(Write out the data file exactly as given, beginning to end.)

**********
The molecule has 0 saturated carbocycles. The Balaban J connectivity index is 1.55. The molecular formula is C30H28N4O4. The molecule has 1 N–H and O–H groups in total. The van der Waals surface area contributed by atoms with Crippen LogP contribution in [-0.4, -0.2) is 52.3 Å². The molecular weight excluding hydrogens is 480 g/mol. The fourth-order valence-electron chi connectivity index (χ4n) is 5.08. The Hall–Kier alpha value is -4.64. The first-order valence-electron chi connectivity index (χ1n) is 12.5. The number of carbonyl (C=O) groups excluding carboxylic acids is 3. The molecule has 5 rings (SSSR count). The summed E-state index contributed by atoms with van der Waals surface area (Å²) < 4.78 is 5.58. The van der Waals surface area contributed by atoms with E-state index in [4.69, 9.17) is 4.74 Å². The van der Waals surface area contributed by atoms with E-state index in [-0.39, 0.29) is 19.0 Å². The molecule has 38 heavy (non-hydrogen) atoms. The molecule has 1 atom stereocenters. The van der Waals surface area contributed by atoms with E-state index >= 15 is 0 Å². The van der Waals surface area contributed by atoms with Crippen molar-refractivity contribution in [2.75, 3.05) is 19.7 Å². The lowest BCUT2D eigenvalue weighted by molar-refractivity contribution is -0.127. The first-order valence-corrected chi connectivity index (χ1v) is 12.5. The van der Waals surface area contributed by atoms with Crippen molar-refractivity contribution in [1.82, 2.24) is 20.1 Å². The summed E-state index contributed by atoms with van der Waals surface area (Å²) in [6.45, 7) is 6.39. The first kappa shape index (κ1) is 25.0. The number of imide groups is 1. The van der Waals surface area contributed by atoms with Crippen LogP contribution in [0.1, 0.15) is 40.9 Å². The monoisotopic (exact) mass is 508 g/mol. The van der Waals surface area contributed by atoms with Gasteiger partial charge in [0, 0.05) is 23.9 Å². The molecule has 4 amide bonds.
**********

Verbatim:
The molecule has 0 saturated carbocycles. The Balaban J connectivity index is 1.55. The molecular formula is C30H28N4O4. The molecule has 1 N–H and O–H groups in total. The van der Waals surface area contributed by atoms with Crippen LogP contribution in [-0.4, -0.2) is 52.3 Å². The molecular weight excluding hydrogens is 480 g/mol. The fourth-order valence-electron chi connectivity index (χ4n) is 5.08. The Hall–Kier alpha value is -4.64. The first-order valence-electron chi connectivity index (χ1n) is 12.5. The number of carbonyl (C=O) groups excluding carboxylic acids is 3. The molecule has 5 rings (SSSR count). The summed E-state index contributed by atoms with van der Waals surface area (Å²) < 4.78 is 5.58. The van der Waals surface area contributed by atoms with E-state index in [4.69, 9.17) is 4.74 Å². The van der Waals surface area contributed by atoms with E-state index in [-0.39, 0.29) is 19.0 Å². The molecule has 38 heavy (non-hydrogen) atoms. The molecule has 1 atom stereocenters. The van der Waals surface area contributed by atoms with E-state index >= 15 is 0 Å². The van der Waals surface area contributed by atoms with Crippen molar-refractivity contribution in [2.75, 3.05) is 19.7 Å². The lowest BCUT2D eigenvalue weighted by molar-refractivity contribution is -0.127. The first-order valence-corrected chi connectivity index (χ1v) is 12.5. The van der Waals surface area contributed by atoms with Crippen molar-refractivity contribution in [1.82, 2.24) is 20.1 Å². The summed E-state index contributed by atoms with van der Waals surface area (Å²) in [6.45, 7) is 6.39. The first kappa shape index (κ1) is 25.0. The number of imide groups is 1. The van der Waals surface area contributed by atoms with Crippen LogP contribution in [0.1, 0.15) is 40.9 Å². The monoisotopic (exact) mass is 508 g/mol. The van der Waals surface area contributed by atoms with Gasteiger partial charge in [0, 0.05) is 23.9 Å². The molecule has 4 amide bonds.